Daniel knew that God's law prohibited eating food that had been offered to idols. But he was living in captivity in Babylon—a nation that worshiped false gods—and soon faced a hard decision. King Nebuchadnezzar had ordered that the choicest of foods be sent for Daniel's meals after first being presented to idols. Was it better to obey the Lord and risk angering the king—or to disobey God and please the ruler?

On the surface, the question for Daniel was about unacceptable food. But the underlying issue was allegiance to God. He could have rationalized breaking the divine command by telling himself he was a servant and had no choice. Instead, Daniel resolved not to eat the royal food and sought a way through the dilemma that would honor the Lord and keep His law.

Today, many things that our world finds acceptable are outside God's protective boundaries for His children. Some are not good for us while others do not honor Him. Our desire as Christians is to obey the Lord, but our fleshly side wants to please ourselves and others. Yet denying self and obeying God is always the right choice.

To become like Daniel, we must make a wholehearted commitment to follow the Lord and consistently apply Scripture to our decision making. Then, when challenges come, we'll have the courage to obey God's commands. Our Father is pleased when we choose a lifestyle of obedience like Daniel's.

For more biblical teaching and resources from Dr. Charles Stanley, please visit http://www.intouch.org/.

Prophecy in the News: Psalm 2 - Continued Crisis in the Middle East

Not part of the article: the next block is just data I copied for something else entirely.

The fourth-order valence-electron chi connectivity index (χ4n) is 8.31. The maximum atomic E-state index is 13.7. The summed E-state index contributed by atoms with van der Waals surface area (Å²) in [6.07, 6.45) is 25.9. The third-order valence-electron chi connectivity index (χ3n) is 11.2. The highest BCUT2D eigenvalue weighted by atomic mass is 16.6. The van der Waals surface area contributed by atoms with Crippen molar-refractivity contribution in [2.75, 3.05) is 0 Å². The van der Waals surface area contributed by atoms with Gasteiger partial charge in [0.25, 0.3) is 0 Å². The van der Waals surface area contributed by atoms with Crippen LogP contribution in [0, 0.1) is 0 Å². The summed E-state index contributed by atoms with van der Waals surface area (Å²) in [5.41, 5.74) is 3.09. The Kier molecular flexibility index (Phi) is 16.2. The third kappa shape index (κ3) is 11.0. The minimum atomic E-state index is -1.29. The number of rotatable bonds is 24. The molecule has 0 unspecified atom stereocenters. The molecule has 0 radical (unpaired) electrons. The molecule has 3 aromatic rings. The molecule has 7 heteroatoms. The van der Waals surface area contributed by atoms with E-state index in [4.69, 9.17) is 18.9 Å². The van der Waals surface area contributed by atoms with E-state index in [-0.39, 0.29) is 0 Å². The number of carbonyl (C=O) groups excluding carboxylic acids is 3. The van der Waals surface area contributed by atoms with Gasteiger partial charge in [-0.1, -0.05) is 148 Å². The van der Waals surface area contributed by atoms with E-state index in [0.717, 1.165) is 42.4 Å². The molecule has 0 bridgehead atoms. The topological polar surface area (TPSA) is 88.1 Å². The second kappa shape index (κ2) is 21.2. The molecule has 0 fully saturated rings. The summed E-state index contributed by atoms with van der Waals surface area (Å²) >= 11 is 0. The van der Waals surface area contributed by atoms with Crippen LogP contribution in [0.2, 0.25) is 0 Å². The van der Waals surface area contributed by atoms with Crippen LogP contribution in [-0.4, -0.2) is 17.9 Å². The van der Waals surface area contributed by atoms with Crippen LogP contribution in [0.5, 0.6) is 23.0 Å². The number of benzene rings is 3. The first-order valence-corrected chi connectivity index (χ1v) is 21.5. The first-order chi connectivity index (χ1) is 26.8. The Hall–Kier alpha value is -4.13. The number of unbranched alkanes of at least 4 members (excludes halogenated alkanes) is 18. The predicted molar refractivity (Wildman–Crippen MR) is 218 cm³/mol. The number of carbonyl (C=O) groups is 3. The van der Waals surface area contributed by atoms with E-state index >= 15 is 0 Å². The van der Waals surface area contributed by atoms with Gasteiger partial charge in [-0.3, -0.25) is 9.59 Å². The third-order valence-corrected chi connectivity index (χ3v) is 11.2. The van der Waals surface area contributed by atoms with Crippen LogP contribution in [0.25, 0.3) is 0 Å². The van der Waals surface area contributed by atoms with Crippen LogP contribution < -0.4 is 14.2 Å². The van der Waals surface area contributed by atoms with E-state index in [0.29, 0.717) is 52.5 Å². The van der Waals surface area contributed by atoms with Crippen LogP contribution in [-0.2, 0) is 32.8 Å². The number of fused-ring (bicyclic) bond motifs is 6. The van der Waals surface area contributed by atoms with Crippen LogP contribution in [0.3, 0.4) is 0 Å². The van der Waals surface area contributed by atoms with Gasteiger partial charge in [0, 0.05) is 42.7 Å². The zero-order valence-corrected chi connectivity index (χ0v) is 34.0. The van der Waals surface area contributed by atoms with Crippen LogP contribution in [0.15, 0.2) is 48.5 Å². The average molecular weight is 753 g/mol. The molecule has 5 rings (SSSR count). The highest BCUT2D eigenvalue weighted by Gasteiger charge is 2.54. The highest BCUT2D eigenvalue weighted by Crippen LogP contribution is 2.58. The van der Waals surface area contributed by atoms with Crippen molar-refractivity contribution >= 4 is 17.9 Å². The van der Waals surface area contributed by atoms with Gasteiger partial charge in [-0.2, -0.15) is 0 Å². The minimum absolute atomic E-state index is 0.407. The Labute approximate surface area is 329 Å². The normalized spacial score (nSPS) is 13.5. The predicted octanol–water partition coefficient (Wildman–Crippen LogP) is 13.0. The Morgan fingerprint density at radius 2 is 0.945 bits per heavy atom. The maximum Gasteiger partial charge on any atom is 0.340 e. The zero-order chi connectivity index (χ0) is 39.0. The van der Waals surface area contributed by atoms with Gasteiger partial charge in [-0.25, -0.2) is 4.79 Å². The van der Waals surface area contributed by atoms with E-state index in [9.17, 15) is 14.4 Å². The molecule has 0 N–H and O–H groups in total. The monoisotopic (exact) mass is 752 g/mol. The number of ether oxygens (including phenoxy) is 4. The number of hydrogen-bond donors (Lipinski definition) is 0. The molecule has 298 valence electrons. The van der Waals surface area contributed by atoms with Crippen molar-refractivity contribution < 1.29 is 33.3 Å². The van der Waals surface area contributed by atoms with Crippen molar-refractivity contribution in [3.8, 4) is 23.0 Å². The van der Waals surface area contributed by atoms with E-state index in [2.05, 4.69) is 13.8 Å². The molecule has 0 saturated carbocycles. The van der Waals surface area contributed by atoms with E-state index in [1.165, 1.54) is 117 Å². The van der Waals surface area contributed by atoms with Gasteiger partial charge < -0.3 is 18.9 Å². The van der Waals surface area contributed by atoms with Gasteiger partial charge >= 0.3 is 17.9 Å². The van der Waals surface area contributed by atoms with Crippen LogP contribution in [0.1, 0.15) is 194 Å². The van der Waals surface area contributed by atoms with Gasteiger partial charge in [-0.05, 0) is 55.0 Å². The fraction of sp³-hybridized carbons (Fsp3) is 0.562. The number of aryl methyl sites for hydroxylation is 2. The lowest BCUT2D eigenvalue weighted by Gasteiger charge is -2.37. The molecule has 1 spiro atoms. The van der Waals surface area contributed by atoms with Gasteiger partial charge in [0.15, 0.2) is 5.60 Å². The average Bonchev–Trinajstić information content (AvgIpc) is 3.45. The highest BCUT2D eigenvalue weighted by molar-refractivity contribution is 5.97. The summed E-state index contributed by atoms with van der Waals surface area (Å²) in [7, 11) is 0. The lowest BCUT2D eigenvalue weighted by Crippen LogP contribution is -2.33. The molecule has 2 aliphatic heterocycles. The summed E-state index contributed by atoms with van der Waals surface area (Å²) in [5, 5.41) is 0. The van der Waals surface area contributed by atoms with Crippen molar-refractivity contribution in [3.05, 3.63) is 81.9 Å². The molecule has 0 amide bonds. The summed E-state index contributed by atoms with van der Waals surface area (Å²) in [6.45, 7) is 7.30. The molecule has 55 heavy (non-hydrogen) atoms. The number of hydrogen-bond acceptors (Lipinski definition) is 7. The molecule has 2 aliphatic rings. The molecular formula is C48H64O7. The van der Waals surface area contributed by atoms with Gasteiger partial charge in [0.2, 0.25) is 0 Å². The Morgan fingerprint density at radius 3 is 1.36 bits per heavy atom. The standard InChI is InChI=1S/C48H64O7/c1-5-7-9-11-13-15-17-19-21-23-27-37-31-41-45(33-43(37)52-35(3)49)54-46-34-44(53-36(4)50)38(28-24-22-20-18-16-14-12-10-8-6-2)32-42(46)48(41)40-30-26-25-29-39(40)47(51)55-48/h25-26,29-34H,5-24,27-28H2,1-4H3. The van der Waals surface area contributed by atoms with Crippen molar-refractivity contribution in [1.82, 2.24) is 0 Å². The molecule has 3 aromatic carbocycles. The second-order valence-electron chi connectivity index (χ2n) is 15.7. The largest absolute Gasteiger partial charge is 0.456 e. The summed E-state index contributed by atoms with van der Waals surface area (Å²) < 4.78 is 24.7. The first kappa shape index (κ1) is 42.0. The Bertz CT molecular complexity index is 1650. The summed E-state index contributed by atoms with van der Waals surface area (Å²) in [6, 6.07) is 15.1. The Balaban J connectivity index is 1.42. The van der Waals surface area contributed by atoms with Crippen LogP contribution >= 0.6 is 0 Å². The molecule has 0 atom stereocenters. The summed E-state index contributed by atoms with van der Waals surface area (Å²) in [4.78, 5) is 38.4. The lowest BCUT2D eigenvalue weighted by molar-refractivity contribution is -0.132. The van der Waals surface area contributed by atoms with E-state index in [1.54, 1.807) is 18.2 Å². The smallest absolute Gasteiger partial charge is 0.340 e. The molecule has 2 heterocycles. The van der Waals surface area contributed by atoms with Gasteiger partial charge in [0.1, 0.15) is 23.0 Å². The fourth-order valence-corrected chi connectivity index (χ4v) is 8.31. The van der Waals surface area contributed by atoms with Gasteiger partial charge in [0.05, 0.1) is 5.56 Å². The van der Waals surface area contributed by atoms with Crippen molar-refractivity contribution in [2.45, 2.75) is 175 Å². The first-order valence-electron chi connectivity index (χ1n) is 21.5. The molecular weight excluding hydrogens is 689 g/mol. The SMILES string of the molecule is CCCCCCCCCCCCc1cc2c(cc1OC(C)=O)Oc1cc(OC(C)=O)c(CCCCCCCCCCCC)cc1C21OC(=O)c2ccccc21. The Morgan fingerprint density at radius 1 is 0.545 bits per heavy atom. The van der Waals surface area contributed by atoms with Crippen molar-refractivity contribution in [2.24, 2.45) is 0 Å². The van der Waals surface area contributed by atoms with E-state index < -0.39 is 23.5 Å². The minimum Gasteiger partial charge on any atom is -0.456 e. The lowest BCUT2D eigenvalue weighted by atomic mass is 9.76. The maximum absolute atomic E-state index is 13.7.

Psalm 2

The World in Rebellion

1Why do the nations rage

and the peoples plot in vain?

2The kings of the earth take their stand

and the rulers gather together

against the LORD and against his Anointed One.

3"Let us break their chains," they say,

"and throw off their fetters."

4The One enthroned in heaven laughs;

the Lord scoffs at them.

5Then he rebukes them in his anger

and terrifies them in his wrath, saying,

6"I have installed my King on Zion, my holy hill."

7I will proclaim the decree of the LORD:

He said to me, "You are my Son;

today I have become your Father,

8Ask of me,

and I will make the nations your inheritance,

the ends of the earth your possession,

9You will rule them with an iron scepter;

you will dash them to pieces like pottery."

10Therefore, you kings, be wise;

be warned, you rulers of the earth.

11Serve the LORD with fear

and rejoice with trembling.

12Kiss the Son, lest he be angry

and you be destroyed in your way,

for his wrath can flare up in a moment.

Blessed are all who take refuge in him.

Psalm 2 is the first Messianic Psalm in the book of Psalms, meaning that it contains a prophecy about the Messiah, Jesus Christ.

It prophesies the coming kingdom, with Christ as King, and warns that those who do not bow to Him will be judged. No author for this Psalm is mentioned in the book of Psalms, but Peter ascribes this Psalm to David when he cites it in Acts 4.

This Psalm is organized into the following four sections:

1. The rebellion against the Messiah's kingdom by the rulers of the earth (v. 1-3);

2. God the Father's reply in word and deed (v. 4-6);

3. The coming King and Kingdom described by the Messiah, Jesus Christ, Himself (v. 7-9);

4. An exhortation to submission to the coming King by the Holy Spirit (v. 10-12).